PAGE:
You can appreciate the punishing force that the main King George Falls would have.

After our morning tour, I noticed I’d unconsciously shot 298 photos. Such is the beauty of The Kimberley. In fact, as of this writing, I’ve already snapped 2,646 photographs – and we’re only halfway through this Expedition!

An unusual occurrence here in The Kimberley: today, it rained. Photo © 2014 Aaron Saunders
An unusual occurrence here in The Kimberley: today, it rained. Photo © 2014 Aaron Saunders

This afternoon, something happened that rarely occurs in The Kimberley: it rained. For the first time since leaving my hometown of Vancouver, Canada (where it rains all the time) 11 days ago, I saw rain.

Rain in The Kimberley is infrequent at best. When it does rain, it tends to pour, flooding the landscape with water the soil is ill-equipped to deal with.

Just after one this afternoon, the sun was obliterated from the sky by ominous-looking clouds moving in from the Timor Sea. The Zodiac Expeditions at 14:00 and 15:00 were reminded to dress for rain via announcements made over the Silver Discoverer’s Public Address system.

Then, perhaps unaspiringly, it rained. And rained. And rained.

Guests return to the Silver Discoverer at 5p.m. under darkening skies and increased rainfall. Photo © 2014 Aaron Saunders
Guests return to the Silver Discoverer at 5p.m. under darkening skies and increased rainfall. Photo © 2014 Aaron Saunders

At her anchorage in Koolama Bay, Silver Discoverer’s entire 102 metre (338 foot) length bobbed up and down with the increasing swells as the wind picked up and the rain only increased in intensity. With its newfound grey skies and broodingly dark waters, The Kimberley suddenly resembled the western coast of Ireland in a storm, or the rugged cliffs of Mexico’s Sea of Cortes.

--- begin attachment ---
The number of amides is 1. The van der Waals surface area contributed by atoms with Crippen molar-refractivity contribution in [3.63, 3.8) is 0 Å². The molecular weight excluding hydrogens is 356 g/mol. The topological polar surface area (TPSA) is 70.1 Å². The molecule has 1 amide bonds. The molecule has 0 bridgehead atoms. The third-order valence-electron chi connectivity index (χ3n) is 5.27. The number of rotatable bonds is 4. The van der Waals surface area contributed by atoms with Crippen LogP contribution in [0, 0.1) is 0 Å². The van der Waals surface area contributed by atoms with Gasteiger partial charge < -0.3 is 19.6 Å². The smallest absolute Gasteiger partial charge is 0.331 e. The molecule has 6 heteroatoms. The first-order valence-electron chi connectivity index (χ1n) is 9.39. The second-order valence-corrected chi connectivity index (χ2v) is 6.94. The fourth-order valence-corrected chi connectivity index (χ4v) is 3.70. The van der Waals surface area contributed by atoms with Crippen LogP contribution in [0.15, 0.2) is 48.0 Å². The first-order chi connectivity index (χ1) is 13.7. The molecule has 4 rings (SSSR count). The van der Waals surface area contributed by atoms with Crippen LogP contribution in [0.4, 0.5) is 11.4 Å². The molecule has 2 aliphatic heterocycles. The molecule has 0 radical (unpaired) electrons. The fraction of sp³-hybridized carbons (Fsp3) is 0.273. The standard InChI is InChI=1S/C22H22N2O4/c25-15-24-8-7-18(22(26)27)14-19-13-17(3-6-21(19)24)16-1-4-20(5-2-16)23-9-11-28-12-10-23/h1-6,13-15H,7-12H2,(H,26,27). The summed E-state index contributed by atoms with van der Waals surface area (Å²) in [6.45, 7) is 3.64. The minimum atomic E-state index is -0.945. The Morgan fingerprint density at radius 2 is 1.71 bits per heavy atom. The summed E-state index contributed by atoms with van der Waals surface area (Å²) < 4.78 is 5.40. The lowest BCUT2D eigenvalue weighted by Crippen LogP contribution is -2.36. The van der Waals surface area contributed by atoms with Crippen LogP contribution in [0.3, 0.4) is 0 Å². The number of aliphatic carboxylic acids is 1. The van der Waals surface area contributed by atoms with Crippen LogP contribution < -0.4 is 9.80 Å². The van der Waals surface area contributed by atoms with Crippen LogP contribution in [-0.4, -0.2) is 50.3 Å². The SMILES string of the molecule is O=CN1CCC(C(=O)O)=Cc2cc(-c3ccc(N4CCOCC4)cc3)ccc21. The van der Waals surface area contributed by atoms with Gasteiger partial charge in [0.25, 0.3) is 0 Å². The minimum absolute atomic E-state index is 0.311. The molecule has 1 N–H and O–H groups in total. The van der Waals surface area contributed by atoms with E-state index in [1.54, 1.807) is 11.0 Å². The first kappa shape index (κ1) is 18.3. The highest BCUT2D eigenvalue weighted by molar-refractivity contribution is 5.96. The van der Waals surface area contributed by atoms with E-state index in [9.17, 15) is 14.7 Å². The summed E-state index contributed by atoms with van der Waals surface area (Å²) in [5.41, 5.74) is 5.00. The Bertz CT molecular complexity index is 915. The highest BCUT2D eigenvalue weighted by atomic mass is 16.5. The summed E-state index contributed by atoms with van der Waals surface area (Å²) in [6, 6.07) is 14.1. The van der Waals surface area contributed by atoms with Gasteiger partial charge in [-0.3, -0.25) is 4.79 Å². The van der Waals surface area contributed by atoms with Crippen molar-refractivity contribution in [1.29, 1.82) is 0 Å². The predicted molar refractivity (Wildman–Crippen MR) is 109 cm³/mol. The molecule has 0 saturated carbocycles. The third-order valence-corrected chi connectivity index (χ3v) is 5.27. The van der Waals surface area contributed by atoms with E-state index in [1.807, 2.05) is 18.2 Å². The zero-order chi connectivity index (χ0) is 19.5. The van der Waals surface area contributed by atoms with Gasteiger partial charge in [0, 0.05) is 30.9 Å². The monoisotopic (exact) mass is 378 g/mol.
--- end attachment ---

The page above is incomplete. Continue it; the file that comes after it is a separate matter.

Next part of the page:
Although the weather was inclement for the better part of the afternoon, I thought it was fabulous that we had the opportunity to see this region of Western Australia in some decidedly uncommon weather. Today was the first day I didn’t immediately start perspiring the second I stepped outdoors, and the first time I’ve had to kick the lights in my suite on prior to sunset.

On the plus side: the inclement weather made the Silver Discoverer's public rooms ideal to photograph. Shown here is the Explorer Lounge, Deck 4. Photo © 2014 Aaron Saunders
On the plus side: the inclement weather made the Silver Discoverer’s public rooms ideal to photograph. Shown here is the Explorer Lounge, Deck 4. Photo © 2014 Aaron Saunders